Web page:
The largest fungi belong in the Basidiomycetes class, as do some of the most unusual. All members of Basidiomycetes produce a basidium from hyphal cells and not from spores. (The basidiumis a cell produced at the end of a dikaryotic hypha.)
The basidium will produce either two or four spores as the result of meiosis. The basidium may be either a nonseptate cell, with two or four sterigmata (the basidiospore is produced on the end of the sterigma) at the apex, or it may be septate.
The septa can be either horizontal or vertical. When observed from the apex, the vertical septa will produce a crosslike pattern. In either case, septate basidia will have one sterigma per cell. Basidiospores are thin-walled and may be released either actively or passively.
The basidiocarp is the fruiting body of the fungus. The fungus grows as a dikaryotic mycelium through the substrate. When the fungus has acquired sufficient energy, and environmental conditions are adequate, the fungus will produce a basidiocarp. The basidiocarp often appears overnight and may reach a meter in height.
Some basidiocarps are tiny, less than a centimeter in height. The basidiocarpmay look like a mushroom or may have the appearance of a golf ball or any variation in between. The basidiocarp may be edible or deadly poisonous. It often serves as food for wild animals and insects.
The Basidiomycetes are divided into two groups based on septa in the sterigma. Those that have a septate sterigma are classified in Phragmobasidiomycetidae, while those without septa in the sterigma are classified in Holobasidiomycetidae. Phragmobasidiomycetidae is a small group that includes some smaller fungi whose basidiocarps often have a gelatinous appearance.
Holobasidiomycetidae is a large group of fungi and is easily divided into two major groups based on the release of the basidiospore. The hymenomycetes release spores actively, while the gasteromycetes release spores passively.
The gills or pores are lined with a layer of basidia that produce spores. Some of these fungi are produced on the sides of trees or fallen wood and may be a centric. Many of them appear to arise from the ground. Colors of these fungi can be found anywhere in the rainbow, but most appear in earth tones.
Some of the major orders within the hymenomycetes are the Agaricales and the Boletales. The Agaricales contain the fungi that produce gills on the underside of the pileus. The Boletales contains the fungi that produce pores on the underside of the pileus.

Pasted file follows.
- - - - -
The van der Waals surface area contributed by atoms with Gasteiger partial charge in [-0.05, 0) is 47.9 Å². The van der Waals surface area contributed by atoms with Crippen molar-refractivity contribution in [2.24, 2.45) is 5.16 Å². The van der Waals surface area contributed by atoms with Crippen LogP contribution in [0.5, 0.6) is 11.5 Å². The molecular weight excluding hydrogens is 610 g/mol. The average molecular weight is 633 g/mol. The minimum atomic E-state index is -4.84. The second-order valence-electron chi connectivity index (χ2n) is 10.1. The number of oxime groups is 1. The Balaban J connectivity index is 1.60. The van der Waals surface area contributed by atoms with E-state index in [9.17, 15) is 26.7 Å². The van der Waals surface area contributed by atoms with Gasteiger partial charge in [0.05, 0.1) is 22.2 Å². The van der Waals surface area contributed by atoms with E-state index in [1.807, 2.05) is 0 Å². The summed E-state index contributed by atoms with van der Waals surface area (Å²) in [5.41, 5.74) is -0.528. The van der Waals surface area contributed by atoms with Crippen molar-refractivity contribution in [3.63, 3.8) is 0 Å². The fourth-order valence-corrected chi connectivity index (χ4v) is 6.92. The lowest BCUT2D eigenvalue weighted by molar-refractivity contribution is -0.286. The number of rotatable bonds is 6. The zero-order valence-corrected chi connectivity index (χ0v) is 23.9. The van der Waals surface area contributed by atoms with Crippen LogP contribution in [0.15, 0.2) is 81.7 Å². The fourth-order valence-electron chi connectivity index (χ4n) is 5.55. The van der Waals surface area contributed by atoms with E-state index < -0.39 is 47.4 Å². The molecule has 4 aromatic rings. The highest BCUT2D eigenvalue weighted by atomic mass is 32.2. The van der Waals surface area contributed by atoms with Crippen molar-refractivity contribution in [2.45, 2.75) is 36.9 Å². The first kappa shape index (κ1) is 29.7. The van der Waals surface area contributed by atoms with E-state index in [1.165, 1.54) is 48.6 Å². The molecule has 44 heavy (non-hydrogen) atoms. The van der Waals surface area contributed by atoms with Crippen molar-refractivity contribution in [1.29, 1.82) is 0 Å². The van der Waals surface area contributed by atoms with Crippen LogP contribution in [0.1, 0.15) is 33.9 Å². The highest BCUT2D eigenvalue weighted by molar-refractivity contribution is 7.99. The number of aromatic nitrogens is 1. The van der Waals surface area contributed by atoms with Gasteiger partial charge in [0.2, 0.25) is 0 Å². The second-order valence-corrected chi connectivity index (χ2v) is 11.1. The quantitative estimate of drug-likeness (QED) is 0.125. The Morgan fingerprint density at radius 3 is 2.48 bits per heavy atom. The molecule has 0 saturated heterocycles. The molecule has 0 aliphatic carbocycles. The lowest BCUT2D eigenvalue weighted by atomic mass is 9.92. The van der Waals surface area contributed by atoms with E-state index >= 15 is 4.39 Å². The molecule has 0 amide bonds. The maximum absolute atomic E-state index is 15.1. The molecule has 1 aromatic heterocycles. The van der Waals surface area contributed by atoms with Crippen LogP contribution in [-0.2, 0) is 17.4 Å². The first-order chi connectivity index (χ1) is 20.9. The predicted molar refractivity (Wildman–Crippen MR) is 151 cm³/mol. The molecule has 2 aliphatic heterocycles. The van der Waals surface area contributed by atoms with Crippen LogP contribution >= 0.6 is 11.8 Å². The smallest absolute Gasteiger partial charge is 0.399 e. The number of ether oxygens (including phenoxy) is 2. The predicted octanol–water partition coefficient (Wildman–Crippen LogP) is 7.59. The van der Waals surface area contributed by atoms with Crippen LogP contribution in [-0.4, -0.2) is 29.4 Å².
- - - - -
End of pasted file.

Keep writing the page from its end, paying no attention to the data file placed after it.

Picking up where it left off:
For the most part, the Agaricales are fleshy fungi that are supple at maturity and last for no more than a week or two in nature. The Boletales are also fleshy and can be confused with other fungi that have pores and are hard. Some of these hard fungi are common parasites of trees; the "shelves" that they produce can grow for years.
Some of themore interesting fungi of this group are shaped like balls that lie on the soil. Members of Lycoperdales and Sclerodermatales produce ball-like basidiocarps that form at the soil line. The size can range from that of a small marble up to that of a soccer ball.
These are called puffballs, as they release spores in small clouds when kicked. In nature, the upper layers of the basidiocarp crack, and spores are released as drops of water, hitting the outer layer of the basidiocarp. Many of these are edible when properly identified.
Other interesting fungi are found in the order Nidulariales. These are called the bird's nest fungi, as the basidiocarp resembles a small bowl containing two or three small "eggs", which contain the basidia. When a droplet of water lands in the "nest" the "eggs" are thrown upward and outward.
Among themost bizarre fungi are the stinkhorns. These fungi produce basidiocarps from structures that look like chicken eggs. The elongate structure produces the basidia on the end in a mass of slimy, smelly mucus. Flies are attracted to the smell, land on the mucus, and fly away. The basidiospores adhere to their feet and drop off, thereby disseminating the fungus.